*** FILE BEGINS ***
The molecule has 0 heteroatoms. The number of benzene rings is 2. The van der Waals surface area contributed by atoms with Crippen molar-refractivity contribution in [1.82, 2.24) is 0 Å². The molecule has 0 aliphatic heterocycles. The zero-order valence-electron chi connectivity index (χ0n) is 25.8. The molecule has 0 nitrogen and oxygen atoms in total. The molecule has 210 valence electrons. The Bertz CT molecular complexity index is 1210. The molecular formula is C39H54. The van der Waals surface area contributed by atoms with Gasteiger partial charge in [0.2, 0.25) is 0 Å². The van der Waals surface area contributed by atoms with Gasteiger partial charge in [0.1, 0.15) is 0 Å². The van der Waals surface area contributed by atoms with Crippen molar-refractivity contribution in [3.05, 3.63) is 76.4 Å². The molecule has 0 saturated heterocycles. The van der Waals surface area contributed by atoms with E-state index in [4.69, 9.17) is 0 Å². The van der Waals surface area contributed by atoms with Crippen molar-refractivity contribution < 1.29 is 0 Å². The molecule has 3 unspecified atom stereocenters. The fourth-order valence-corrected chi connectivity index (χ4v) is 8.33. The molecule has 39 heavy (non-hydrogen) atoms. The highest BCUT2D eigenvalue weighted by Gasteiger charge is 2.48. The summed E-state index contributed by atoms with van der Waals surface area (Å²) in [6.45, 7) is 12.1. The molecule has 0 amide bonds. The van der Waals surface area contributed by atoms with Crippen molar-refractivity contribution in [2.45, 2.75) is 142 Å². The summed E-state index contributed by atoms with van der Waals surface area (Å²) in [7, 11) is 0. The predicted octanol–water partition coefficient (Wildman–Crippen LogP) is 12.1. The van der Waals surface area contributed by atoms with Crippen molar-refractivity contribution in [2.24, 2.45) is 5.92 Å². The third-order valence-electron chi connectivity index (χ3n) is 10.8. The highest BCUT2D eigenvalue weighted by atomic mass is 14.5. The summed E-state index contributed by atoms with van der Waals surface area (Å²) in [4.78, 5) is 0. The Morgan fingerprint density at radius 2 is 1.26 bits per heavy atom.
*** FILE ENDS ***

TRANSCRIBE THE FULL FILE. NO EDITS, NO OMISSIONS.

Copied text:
The molecule has 0 heteroatoms. The number of benzene rings is 2. The van der Waals surface area contributed by atoms with Crippen molar-refractivity contribution in [1.82, 2.24) is 0 Å². The molecule has 0 aliphatic heterocycles. The zero-order valence-electron chi connectivity index (χ0n) is 25.8. The molecule has 0 nitrogen and oxygen atoms in total. The molecule has 210 valence electrons. The Bertz CT molecular complexity index is 1210. The molecular formula is C39H54. The van der Waals surface area contributed by atoms with Gasteiger partial charge in [0.2, 0.25) is 0 Å². The van der Waals surface area contributed by atoms with Gasteiger partial charge in [0.1, 0.15) is 0 Å². The van der Waals surface area contributed by atoms with Crippen molar-refractivity contribution in [3.05, 3.63) is 76.4 Å². The molecule has 0 saturated heterocycles. The van der Waals surface area contributed by atoms with E-state index in [4.69, 9.17) is 0 Å². The van der Waals surface area contributed by atoms with Crippen molar-refractivity contribution < 1.29 is 0 Å². The molecule has 3 unspecified atom stereocenters. The fourth-order valence-corrected chi connectivity index (χ4v) is 8.33. The molecule has 39 heavy (non-hydrogen) atoms. The highest BCUT2D eigenvalue weighted by Gasteiger charge is 2.48. The summed E-state index contributed by atoms with van der Waals surface area (Å²) in [6.45, 7) is 12.1. The molecule has 0 amide bonds. The van der Waals surface area contributed by atoms with Crippen molar-refractivity contribution in [2.45, 2.75) is 142 Å². The summed E-state index contributed by atoms with van der Waals surface area (Å²) in [7, 11) is 0. The predicted octanol–water partition coefficient (Wildman–Crippen LogP) is 12.1. The van der Waals surface area contributed by atoms with Crippen molar-refractivity contribution in [2.24, 2.45) is 5.92 Å². The third-order valence-electron chi connectivity index (χ3n) is 10.8. The highest BCUT2D eigenvalue weighted by atomic mass is 14.5. The summed E-state index contributed by atoms with van der Waals surface area (Å²) in [4.78, 5) is 0. The Morgan fingerprint density at radius 2 is 1.26 bits per heavy atom.